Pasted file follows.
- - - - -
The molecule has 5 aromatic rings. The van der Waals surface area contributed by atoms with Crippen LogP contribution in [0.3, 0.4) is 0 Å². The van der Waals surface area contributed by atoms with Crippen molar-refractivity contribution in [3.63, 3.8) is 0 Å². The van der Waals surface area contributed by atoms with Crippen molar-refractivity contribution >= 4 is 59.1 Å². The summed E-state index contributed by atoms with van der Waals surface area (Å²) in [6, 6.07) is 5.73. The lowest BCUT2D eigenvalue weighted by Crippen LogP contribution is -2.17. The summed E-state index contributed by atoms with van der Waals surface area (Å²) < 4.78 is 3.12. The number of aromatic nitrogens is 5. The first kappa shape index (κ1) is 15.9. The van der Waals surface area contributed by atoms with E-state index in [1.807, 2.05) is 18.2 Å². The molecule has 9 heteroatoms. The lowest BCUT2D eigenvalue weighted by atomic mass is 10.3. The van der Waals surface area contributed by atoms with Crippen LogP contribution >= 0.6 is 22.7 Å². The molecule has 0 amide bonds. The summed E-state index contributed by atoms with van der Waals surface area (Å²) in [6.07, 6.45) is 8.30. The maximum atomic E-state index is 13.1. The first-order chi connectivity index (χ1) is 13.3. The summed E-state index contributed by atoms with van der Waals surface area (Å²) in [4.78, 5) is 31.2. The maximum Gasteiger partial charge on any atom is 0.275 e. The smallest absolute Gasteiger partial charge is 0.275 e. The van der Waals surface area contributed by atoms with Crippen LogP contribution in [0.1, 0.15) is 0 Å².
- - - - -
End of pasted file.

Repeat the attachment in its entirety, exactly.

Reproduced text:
The molecule has 5 aromatic rings. The van der Waals surface area contributed by atoms with Crippen LogP contribution in [0.3, 0.4) is 0 Å². The van der Waals surface area contributed by atoms with Crippen molar-refractivity contribution in [3.63, 3.8) is 0 Å². The van der Waals surface area contributed by atoms with Crippen molar-refractivity contribution >= 4 is 59.1 Å². The summed E-state index contributed by atoms with van der Waals surface area (Å²) in [6, 6.07) is 5.73. The lowest BCUT2D eigenvalue weighted by Crippen LogP contribution is -2.17. The summed E-state index contributed by atoms with van der Waals surface area (Å²) < 4.78 is 3.12. The number of aromatic nitrogens is 5. The first kappa shape index (κ1) is 15.9. The van der Waals surface area contributed by atoms with E-state index in [1.807, 2.05) is 18.2 Å². The molecule has 9 heteroatoms. The lowest BCUT2D eigenvalue weighted by atomic mass is 10.3. The van der Waals surface area contributed by atoms with Crippen LogP contribution >= 0.6 is 22.7 Å². The molecule has 0 amide bonds. The summed E-state index contributed by atoms with van der Waals surface area (Å²) in [6.07, 6.45) is 8.30. The maximum atomic E-state index is 13.1. The first-order chi connectivity index (χ1) is 13.3. The summed E-state index contributed by atoms with van der Waals surface area (Å²) in [4.78, 5) is 31.2. The maximum Gasteiger partial charge on any atom is 0.275 e. The smallest absolute Gasteiger partial charge is 0.275 e. The van der Waals surface area contributed by atoms with Crippen LogP contribution in [0.1, 0.15) is 0 Å².